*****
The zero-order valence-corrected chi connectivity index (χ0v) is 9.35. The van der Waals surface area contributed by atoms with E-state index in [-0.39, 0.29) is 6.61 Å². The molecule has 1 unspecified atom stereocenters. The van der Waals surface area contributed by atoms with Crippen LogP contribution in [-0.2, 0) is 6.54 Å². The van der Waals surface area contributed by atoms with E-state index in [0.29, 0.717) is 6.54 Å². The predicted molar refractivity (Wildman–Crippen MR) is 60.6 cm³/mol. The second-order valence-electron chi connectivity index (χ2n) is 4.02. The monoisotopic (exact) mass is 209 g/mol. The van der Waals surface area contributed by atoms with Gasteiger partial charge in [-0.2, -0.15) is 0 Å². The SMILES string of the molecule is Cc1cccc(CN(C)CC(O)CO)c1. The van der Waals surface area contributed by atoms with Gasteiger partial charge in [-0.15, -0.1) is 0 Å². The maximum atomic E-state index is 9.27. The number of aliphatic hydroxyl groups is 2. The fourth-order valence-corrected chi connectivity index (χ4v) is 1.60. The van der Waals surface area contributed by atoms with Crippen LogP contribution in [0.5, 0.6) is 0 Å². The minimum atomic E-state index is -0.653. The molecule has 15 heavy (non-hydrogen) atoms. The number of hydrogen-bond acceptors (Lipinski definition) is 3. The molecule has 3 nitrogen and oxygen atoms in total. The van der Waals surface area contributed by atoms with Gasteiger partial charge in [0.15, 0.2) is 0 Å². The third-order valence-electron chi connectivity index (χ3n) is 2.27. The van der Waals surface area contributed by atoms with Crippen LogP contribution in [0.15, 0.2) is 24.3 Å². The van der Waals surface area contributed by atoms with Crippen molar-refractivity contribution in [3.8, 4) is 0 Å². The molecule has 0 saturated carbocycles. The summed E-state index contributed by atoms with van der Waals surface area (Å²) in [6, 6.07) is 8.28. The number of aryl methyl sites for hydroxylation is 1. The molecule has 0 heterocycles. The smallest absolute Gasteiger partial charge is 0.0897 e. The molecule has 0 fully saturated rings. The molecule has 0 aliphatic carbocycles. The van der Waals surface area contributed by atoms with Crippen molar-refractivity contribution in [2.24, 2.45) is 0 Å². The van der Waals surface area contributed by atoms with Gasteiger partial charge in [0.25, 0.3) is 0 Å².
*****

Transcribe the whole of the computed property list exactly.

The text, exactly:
The zero-order valence-corrected chi connectivity index (χ0v) is 9.35. The van der Waals surface area contributed by atoms with E-state index in [-0.39, 0.29) is 6.61 Å². The molecule has 1 unspecified atom stereocenters. The van der Waals surface area contributed by atoms with Crippen LogP contribution in [-0.2, 0) is 6.54 Å². The van der Waals surface area contributed by atoms with E-state index in [0.29, 0.717) is 6.54 Å². The predicted molar refractivity (Wildman–Crippen MR) is 60.6 cm³/mol. The second-order valence-electron chi connectivity index (χ2n) is 4.02. The monoisotopic (exact) mass is 209 g/mol. The van der Waals surface area contributed by atoms with Gasteiger partial charge in [-0.2, -0.15) is 0 Å². The SMILES string of the molecule is Cc1cccc(CN(C)CC(O)CO)c1. The van der Waals surface area contributed by atoms with Gasteiger partial charge in [-0.15, -0.1) is 0 Å². The maximum atomic E-state index is 9.27. The number of aliphatic hydroxyl groups is 2. The fourth-order valence-corrected chi connectivity index (χ4v) is 1.60. The van der Waals surface area contributed by atoms with Crippen LogP contribution in [0.5, 0.6) is 0 Å². The minimum atomic E-state index is -0.653. The molecule has 15 heavy (non-hydrogen) atoms. The number of hydrogen-bond acceptors (Lipinski definition) is 3. The molecule has 3 nitrogen and oxygen atoms in total. The van der Waals surface area contributed by atoms with Gasteiger partial charge in [0.15, 0.2) is 0 Å². The third-order valence-electron chi connectivity index (χ3n) is 2.27. The van der Waals surface area contributed by atoms with Crippen LogP contribution in [0.15, 0.2) is 24.3 Å². The van der Waals surface area contributed by atoms with Crippen molar-refractivity contribution in [3.8, 4) is 0 Å². The molecule has 0 saturated carbocycles. The summed E-state index contributed by atoms with van der Waals surface area (Å²) in [6, 6.07) is 8.28. The number of aryl methyl sites for hydroxylation is 1. The molecule has 0 heterocycles. The smallest absolute Gasteiger partial charge is 0.0897 e. The molecule has 0 fully saturated rings. The molecule has 0 aliphatic carbocycles. The van der Waals surface area contributed by atoms with Crippen molar-refractivity contribution in [2.24, 2.45) is 0 Å². The van der Waals surface area contributed by atoms with Gasteiger partial charge in [0.25, 0.3) is 0 Å².